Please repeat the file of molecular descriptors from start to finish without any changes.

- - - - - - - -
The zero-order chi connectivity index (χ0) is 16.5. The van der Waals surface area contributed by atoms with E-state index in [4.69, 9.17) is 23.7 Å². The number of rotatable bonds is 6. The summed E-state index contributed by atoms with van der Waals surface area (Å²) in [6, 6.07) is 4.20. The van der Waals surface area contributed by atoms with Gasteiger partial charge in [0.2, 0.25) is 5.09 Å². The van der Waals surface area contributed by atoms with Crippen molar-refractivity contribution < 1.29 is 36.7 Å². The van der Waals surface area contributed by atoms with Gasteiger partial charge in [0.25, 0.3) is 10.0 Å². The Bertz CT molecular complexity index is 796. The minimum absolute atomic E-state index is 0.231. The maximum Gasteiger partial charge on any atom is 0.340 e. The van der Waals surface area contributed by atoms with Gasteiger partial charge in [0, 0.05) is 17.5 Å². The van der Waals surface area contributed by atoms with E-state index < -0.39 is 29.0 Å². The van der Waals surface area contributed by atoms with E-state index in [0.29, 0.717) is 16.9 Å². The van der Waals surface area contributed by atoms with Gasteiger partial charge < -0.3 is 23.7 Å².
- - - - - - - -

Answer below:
The zero-order chi connectivity index (χ0) is 16.5. The van der Waals surface area contributed by atoms with E-state index in [4.69, 9.17) is 23.7 Å². The number of rotatable bonds is 6. The summed E-state index contributed by atoms with van der Waals surface area (Å²) in [6, 6.07) is 4.20. The van der Waals surface area contributed by atoms with Gasteiger partial charge in [0.2, 0.25) is 5.09 Å². The van der Waals surface area contributed by atoms with Crippen molar-refractivity contribution < 1.29 is 36.7 Å². The van der Waals surface area contributed by atoms with Gasteiger partial charge in [0.25, 0.3) is 10.0 Å². The Bertz CT molecular complexity index is 796. The minimum absolute atomic E-state index is 0.231. The maximum Gasteiger partial charge on any atom is 0.340 e. The van der Waals surface area contributed by atoms with Gasteiger partial charge in [0, 0.05) is 17.5 Å². The van der Waals surface area contributed by atoms with E-state index < -0.39 is 29.0 Å². The van der Waals surface area contributed by atoms with E-state index in [0.29, 0.717) is 16.9 Å². The van der Waals surface area contributed by atoms with Gasteiger partial charge < -0.3 is 23.7 Å².